Etruscan Terracotta Head of an Infant

Culture: Etruscan
Period: 6th century B.C.
Material: Terracotta
Dimensions: 13.4 cm high
Price: Sold
Ref: 4181
Provenance: From the Emily and Walter Mead collection, Santa Fe, USA, acquired between 1960 and 1990.
Condition: The back of the head with the cover reattached, otherwise very beautifully preserved.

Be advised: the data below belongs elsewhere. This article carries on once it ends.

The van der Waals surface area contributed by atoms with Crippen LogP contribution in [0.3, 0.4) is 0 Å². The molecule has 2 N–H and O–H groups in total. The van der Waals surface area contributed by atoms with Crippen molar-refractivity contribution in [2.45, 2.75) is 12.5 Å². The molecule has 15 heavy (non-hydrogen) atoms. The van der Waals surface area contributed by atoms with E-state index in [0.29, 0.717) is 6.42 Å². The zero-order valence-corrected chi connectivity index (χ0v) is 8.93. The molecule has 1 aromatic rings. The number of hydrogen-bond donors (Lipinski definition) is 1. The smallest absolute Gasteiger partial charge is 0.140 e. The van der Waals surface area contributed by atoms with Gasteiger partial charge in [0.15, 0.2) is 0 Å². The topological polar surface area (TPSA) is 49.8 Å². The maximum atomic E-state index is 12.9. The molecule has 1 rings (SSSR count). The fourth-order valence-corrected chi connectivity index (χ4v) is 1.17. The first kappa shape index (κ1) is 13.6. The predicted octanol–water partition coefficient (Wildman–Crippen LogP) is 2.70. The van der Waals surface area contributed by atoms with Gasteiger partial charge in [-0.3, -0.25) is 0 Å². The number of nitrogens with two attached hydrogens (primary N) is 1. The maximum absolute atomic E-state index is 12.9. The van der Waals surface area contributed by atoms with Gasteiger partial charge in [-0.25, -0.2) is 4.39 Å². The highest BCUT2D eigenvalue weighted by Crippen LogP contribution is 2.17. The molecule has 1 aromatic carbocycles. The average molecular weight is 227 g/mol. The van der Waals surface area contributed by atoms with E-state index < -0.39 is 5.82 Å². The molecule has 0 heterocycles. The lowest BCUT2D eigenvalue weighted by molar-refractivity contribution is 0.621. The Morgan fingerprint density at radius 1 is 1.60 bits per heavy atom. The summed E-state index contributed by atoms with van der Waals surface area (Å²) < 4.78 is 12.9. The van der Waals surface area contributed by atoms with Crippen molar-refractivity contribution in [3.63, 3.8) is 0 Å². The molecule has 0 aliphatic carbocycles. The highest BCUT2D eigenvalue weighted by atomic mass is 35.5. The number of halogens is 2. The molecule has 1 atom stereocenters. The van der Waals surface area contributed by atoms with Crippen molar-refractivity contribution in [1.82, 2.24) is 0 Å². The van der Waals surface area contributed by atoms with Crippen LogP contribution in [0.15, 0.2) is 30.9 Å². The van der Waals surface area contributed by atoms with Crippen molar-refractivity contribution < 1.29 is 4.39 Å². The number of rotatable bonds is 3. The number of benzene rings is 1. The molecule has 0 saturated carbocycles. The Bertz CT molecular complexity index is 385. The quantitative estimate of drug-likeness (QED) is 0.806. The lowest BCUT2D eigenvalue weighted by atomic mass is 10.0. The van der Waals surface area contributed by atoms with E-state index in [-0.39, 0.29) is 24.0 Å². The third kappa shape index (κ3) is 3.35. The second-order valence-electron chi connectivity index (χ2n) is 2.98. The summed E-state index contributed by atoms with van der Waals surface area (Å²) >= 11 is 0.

Description: Charming terracotta head of an infant from an Etruscan sanctuary, possibly in Vulci. The infant with a friendly face, vigilant eyes between thick lids, the mouth formed into a smile and a childish snub nose as well as broad cheeks. The face is framed by a finely wavy cover. At the back it runs smoothly over the nape and the left shoulder, which is still preserved. Terracotta statuettes of swaddled infants such as the present one were found in various Etruscan sanctuaries. It is believed they represented both the wish for a child and the protection of the gods for a newborn. See for the typus the terracotta head of an infant, also with a wavy cover, from Vulci, today in the Villa Giulia in Rome, Italy.